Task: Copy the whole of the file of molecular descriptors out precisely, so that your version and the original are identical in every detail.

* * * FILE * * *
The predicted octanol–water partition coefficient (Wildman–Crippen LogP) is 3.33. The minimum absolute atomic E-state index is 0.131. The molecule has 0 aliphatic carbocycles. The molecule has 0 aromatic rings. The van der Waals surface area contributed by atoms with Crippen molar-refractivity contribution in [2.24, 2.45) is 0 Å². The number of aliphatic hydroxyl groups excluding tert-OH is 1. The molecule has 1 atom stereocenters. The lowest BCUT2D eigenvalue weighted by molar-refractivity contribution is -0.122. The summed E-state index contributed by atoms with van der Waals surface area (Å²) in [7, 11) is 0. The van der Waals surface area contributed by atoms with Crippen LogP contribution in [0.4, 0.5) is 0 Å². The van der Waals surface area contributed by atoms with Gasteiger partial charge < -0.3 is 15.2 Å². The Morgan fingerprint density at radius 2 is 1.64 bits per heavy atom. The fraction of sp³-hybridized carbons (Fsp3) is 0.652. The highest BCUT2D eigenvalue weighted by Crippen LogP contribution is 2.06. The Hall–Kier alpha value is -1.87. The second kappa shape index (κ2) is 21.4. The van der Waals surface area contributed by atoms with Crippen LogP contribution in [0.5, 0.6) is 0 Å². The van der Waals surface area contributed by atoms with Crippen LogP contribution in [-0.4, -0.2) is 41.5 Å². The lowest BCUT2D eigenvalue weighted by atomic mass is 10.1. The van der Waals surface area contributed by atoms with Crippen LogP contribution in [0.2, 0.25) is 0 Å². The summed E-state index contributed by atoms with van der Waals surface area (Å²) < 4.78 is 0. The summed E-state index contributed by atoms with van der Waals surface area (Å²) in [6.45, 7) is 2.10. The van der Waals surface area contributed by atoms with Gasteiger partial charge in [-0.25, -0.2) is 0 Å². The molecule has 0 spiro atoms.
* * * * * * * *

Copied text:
The predicted octanol–water partition coefficient (Wildman–Crippen LogP) is 3.33. The minimum absolute atomic E-state index is 0.131. The molecule has 0 aliphatic carbocycles. The molecule has 0 aromatic rings. The van der Waals surface area contributed by atoms with Crippen molar-refractivity contribution in [2.24, 2.45) is 0 Å². The number of aliphatic hydroxyl groups excluding tert-OH is 1. The molecule has 1 atom stereocenters. The lowest BCUT2D eigenvalue weighted by molar-refractivity contribution is -0.122. The summed E-state index contributed by atoms with van der Waals surface area (Å²) in [7, 11) is 0. The van der Waals surface area contributed by atoms with Crippen LogP contribution in [0.4, 0.5) is 0 Å². The van der Waals surface area contributed by atoms with Gasteiger partial charge < -0.3 is 15.2 Å². The Morgan fingerprint density at radius 2 is 1.64 bits per heavy atom. The fraction of sp³-hybridized carbons (Fsp3) is 0.652. The highest BCUT2D eigenvalue weighted by Crippen LogP contribution is 2.06. The Hall–Kier alpha value is -1.87. The second kappa shape index (κ2) is 21.4. The van der Waals surface area contributed by atoms with Crippen LogP contribution in [0.5, 0.6) is 0 Å². The van der Waals surface area contributed by atoms with Crippen LogP contribution in [-0.4, -0.2) is 41.5 Å². The lowest BCUT2D eigenvalue weighted by atomic mass is 10.1. The van der Waals surface area contributed by atoms with Crippen LogP contribution in [0.2, 0.25) is 0 Å². The summed E-state index contributed by atoms with van der Waals surface area (Å²) < 4.78 is 0. The summed E-state index contributed by atoms with van der Waals surface area (Å²) in [6.45, 7) is 2.10. The van der Waals surface area contributed by atoms with Gasteiger partial charge in [-0.25, -0.2) is 0 Å². The molecule has 0 spiro atoms.